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Memory for product sounds: the effect of sound and label type.

Authors
  • Ozcan, Elif1
  • van Egmond, René
  • 1 Delft University of Technology, Faculty of Industrial Design Engineering, Landbergstraat 15, 2628 CE Delft, The Netherlands. [email protected]
Type
Published Article
Journal
Acta psychologica
Publication Date
November 2007
Volume
126
Issue
3
Pages
196–215
Identifiers
PMID: 17270137
Source
Medline
License
Unknown

Abstract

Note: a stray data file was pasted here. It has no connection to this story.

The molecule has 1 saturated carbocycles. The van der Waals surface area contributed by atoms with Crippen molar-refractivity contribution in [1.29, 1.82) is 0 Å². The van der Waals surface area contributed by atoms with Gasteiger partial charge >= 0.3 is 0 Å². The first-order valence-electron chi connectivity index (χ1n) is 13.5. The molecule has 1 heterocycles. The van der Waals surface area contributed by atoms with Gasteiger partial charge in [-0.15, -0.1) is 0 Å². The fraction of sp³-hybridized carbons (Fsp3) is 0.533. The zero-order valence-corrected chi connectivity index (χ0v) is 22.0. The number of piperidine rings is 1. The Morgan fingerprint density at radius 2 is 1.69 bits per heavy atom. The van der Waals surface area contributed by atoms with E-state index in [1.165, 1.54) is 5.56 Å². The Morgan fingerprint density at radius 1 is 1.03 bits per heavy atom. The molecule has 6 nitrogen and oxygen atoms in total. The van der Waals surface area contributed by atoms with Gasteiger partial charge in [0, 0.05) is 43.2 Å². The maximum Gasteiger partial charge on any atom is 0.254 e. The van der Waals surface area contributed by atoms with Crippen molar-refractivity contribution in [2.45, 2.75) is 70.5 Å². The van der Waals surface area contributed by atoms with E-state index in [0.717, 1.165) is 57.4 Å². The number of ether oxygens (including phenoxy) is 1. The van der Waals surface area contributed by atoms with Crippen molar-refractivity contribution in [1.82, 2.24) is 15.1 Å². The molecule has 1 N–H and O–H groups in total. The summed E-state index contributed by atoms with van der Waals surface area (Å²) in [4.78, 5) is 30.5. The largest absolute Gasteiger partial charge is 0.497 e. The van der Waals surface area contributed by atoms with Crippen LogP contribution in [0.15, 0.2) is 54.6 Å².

The (mnemonic) interactions between auditory, visual, and the semantic systems have been investigated using structurally complex auditory stimuli (i.e., product sounds). Six types of product sounds (air, alarm, cyclic, impact, liquid, mechanical) that vary in spectral-temporal structure were presented in four label type conditions: self-generated text, text, image, and pictogram. A memory paradigm that incorporated free recall, recognition, and matching tasks was employed. The results for the sound type suggest that the amount of spectral-temporal structure in a sound can be indicative for memory performance. Findings related to label type suggest that 'self' creates a strong bias for the retrieval and the recognition of sounds that were self-labeled; the density and the complexity of the visual information (i.e., pictograms) hinders the memory performance ('visual' overshadowing effect); and image labeling has an additive effect on the recall and matching tasks (dual coding). Thus, the findings suggest that the memory performances for product sounds are task-dependent.

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